According to the findings in Graf (2006), spatial language development is not finalized during the very first years of ontogenesis. However, once children enter the adolescent stage, little – if any – further development can be found. This overall developmental trend holds both with respect to the linguistic encoding of the various spatial categories and with respect to the use of the various spatial categories on the different levels of abstraction.
Whereas the very first years of spatial ontogenesis have been analysed extensively in language acquisition research, very few studies exist that concentrate on children older than five or six years. The overall aim of Graf (2006) therefore was to shed light on the secondary phase of spatial language development, i.e. on the development in speakers aged 10 to 19 and it was found out that by then speakers have mastered both literal and metaphorical space in language.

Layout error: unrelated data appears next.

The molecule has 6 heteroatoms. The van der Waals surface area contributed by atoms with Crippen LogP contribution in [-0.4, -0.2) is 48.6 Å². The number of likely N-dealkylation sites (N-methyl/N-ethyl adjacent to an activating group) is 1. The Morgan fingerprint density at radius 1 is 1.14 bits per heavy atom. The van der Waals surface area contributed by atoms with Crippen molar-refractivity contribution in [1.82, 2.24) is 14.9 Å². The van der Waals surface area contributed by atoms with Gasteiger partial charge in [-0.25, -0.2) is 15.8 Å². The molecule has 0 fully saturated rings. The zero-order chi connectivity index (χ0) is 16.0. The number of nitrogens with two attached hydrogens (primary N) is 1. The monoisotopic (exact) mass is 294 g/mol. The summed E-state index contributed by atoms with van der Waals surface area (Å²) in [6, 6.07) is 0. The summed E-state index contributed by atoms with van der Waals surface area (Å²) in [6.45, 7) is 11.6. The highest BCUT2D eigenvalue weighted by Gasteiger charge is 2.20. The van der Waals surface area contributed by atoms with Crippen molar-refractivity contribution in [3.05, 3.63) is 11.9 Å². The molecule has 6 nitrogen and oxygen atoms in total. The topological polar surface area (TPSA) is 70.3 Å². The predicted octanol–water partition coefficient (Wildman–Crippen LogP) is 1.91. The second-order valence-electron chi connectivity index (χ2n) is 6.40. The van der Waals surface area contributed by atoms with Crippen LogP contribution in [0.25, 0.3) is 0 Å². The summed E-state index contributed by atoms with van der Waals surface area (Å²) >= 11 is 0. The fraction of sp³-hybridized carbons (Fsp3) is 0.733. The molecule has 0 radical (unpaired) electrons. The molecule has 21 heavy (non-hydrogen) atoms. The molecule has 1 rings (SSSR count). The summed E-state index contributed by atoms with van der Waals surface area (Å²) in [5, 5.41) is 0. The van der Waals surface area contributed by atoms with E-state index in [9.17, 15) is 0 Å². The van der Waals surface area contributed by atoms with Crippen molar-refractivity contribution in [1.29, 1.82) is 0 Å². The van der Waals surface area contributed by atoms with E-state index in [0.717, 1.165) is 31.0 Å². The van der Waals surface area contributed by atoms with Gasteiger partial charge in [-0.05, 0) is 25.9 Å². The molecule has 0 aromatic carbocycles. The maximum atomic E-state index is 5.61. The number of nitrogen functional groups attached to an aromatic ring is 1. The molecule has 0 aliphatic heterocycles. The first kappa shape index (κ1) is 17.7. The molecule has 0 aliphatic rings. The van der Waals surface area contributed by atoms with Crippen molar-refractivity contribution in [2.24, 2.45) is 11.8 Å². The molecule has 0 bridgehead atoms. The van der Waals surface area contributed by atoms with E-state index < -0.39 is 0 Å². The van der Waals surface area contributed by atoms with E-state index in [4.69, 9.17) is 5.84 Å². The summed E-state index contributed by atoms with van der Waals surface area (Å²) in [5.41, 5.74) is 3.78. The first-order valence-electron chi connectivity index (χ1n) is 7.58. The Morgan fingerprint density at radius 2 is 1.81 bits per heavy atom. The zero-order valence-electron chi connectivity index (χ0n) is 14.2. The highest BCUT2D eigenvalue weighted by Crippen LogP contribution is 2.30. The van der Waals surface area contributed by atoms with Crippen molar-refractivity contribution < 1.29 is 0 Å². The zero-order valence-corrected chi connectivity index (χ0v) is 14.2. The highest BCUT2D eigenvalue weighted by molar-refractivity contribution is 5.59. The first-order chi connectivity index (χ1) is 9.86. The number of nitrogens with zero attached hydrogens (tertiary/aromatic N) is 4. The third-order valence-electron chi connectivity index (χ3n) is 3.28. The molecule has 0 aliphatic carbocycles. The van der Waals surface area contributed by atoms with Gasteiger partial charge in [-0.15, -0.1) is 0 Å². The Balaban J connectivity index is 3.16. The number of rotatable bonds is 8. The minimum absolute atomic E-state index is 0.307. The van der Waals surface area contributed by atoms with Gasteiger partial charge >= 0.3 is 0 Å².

Therefore, decisive steps in spatial language acquisition should take place roughly between children’s sixth and tenth year of age. In this analysis I want to start closing the gap between young children’s spatial language and older children and adolescents’ spatial language and see how and when these decisive steps in the ontogenetic development of literal and metaphorical space take place. The Polytechnic of Wales corpus serves as data.